Late-night hosts took a serious tone Wednesday after a gunman opened fire on GOP members of Congress during a practice for the annual Congressional Baseball Game.
Authorities said the shooter, identified as 66-year-old James T. Hodgkinson, wounded five people, including House Majority Whip Steve Scalise (R-La.), during the shooting on a baseball field in Alexandria, Va.
During the late-night shows, comedians echoed sentiments by House Speaker Paul D. Ryan (R-Wis.) and Minority Leader Nancy Pelosi (D-Calif.), who had said earlier in the day that Americans will stand united during a tragic time. The House speaker had said: “We are united in our shock. We are united in our anguish. An attack on one of us is an attack on all of us.”
“It was great to see people from both sides seeing this and uniting under the banner of human and American before anything else,” comedian Trevor Noah said, appearing on “The Late Show With Stephen Colbert.” “That’s one of the things that we’re seeing less and less of in society today, it feels like.”
Noah said he believes “that’s something that’s lacking in American politics — is politicians showing from both sides of the aisle that they are friends.”
“Those people fight every single day, but like Paul Ryan said today, like Nancy Pelosi said, they said, ‘We fight tooth and nail, but we don’t forget that we are people. We are friends. We are families. We are colleagues.’ And I feel like they could do a better job of saying that to Americans, going like: ‘Hey, we fight. You can fight, but don’t forget at your core you are Americans. Don’t ever forget that,’ ” he said.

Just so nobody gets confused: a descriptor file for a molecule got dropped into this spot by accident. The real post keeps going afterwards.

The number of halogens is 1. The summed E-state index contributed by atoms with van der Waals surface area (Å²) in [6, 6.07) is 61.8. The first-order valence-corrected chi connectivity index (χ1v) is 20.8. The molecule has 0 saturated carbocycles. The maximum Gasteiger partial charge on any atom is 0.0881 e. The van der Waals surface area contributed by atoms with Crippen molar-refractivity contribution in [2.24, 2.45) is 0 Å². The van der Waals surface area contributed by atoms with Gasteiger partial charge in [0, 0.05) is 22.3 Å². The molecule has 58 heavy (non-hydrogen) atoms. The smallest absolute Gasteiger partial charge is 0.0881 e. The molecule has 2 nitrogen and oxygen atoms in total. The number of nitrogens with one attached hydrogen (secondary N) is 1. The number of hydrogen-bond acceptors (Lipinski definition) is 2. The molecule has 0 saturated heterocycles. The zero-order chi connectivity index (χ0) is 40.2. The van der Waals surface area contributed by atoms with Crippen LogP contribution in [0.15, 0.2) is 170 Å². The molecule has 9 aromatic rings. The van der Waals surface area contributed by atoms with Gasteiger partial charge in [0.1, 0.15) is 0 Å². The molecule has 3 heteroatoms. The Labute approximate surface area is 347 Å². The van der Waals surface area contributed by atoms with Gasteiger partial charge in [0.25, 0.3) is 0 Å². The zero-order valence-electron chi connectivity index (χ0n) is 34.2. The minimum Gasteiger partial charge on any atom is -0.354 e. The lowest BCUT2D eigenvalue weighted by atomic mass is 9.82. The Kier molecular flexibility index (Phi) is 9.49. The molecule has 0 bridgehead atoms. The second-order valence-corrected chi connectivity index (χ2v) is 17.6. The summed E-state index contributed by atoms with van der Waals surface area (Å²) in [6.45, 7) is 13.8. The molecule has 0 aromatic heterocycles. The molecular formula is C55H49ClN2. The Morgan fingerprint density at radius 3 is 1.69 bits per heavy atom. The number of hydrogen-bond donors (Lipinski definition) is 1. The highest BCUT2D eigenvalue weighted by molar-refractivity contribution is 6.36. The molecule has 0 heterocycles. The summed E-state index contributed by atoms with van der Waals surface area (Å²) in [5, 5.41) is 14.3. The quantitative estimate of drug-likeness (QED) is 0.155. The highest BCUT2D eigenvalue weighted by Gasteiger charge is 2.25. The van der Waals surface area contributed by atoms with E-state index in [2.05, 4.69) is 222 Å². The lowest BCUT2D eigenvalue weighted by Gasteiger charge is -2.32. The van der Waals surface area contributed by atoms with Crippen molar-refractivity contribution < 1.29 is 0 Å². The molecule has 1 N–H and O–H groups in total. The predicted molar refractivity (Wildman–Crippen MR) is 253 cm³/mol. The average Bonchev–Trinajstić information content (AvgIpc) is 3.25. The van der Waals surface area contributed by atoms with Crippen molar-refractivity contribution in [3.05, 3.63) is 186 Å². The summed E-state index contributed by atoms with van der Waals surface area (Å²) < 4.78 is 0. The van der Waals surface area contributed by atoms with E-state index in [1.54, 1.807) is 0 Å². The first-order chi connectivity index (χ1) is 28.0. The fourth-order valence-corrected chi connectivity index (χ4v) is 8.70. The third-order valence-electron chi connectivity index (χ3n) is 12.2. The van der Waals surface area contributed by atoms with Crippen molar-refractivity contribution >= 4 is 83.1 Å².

Then on his own show, “The Daily Show with Trevor Noah,” Noah said that seeing politicians join the same side gave him hope for the country.
“Now, I won’t lie. For me, watching all of those Congress people speak like that, it really made me hopeful, and I’m glad that they found what felt like the right way to respond,” Noah said, showing clips from leaders’ responses to the shooting.
Pelosi had called Wednesday’s attack “an injury in the family.”
Rep. Adam Schiff (D-Calif.) had said it was “deeply personal.”
“We know each other. Often our families know each other. And despite all the differences you see on display, many of us are friends with each other,” he said.
That night, Colbert opened “The Late Show” saying he was “shocked in mind and soul” and condemning the shooting. He said that “violence of any kind is never justified and is the last refuge of the incompetent.”
He thanked congressional leaders as well as President Trump, whom he has previously targeted on his show, for “responding to this act of terror in a way that gives us hope, that whatever our differences, we will always be the United States of America.”
Late-night host Seth Meyers also took a moment to respond to the incident.
“You know, we have a lot of fun at this show at Congress’s expense, and it seems only fair they should be able to have some fun at times, which is what this annual baseball game is,” he said. “And I don’t often say this here on our show, but I will be pulling for the GOP so, good luck to all of you.”
He then returned to his usual comedy routine.
“Also, I cannot believe that based on how members of Congress look that they play baseball instead of softball,” Meyers joked. “I am absolutely stunned by that piece of news. I was sure that Congress was a chamber of softball bodies.”
This story has been updated.